The Scofield Reference Bible: Wikipedia

“The Scofield Bible had several innovative features. Most important, it printed what amounted to a commentary on the biblical text alongside the Bible instead of in a separate volume.[2] It also contained a cross-referencing system that tied together related verses of Scripture and allowed a reader to follow biblical themes from one chapter and book to another.

“Finally, the 1917 edition also attempted to date events of the Bible. It was in the pages of the Scofield Reference Bible that many Christians first encountered Archbishop James Ussher’s calculation of the date of Creation as 4004 BC; and through discussion of Scofield’s notes, which advocated the “gap theory,” fundamentalists began a serious internal debate about the nature and chronology of creation.[3]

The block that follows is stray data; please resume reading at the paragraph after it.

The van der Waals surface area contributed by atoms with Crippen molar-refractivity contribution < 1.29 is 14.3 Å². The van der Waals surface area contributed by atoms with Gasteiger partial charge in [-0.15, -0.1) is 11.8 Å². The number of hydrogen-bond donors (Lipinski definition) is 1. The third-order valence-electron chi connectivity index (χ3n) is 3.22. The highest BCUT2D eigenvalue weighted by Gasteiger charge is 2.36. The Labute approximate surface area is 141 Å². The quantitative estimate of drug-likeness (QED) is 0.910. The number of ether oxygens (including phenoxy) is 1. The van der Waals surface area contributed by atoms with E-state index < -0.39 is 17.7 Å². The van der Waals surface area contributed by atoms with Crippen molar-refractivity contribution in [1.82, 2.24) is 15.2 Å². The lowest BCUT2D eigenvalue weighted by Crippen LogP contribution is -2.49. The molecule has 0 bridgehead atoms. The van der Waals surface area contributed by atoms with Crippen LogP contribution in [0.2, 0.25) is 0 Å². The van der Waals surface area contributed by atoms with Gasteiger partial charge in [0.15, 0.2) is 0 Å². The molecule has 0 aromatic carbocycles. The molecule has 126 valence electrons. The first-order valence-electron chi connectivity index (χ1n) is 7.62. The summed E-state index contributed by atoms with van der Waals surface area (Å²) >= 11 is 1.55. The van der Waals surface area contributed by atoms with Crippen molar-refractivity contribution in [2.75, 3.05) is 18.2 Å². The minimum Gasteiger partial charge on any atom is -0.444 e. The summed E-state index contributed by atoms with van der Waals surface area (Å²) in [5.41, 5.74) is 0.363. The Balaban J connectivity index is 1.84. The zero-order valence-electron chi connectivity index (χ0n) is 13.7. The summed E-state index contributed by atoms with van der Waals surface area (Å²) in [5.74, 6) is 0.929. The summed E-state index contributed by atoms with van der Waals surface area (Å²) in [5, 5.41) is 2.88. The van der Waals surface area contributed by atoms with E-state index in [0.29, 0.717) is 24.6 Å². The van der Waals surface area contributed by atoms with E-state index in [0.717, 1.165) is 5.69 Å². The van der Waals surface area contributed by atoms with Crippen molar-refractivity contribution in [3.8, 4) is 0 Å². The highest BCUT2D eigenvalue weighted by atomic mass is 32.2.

“The Scofield Bible was published only a few years before World War I destroyed the cultural optimism that had viewed the world as entering a new era of peace and prosperity; and the post-World War II era saw the creation in Israel of a homeland for the Jews. Thus, Scofield’s premilliennialism seemed almost prophetic. “At the popular level, especially, many people came to regard the dispensationalist scheme as completely vindicated.”[4] Sales of the Reference Bible exceeded two million copies by the end of World War II.[5]”

See the full entry here.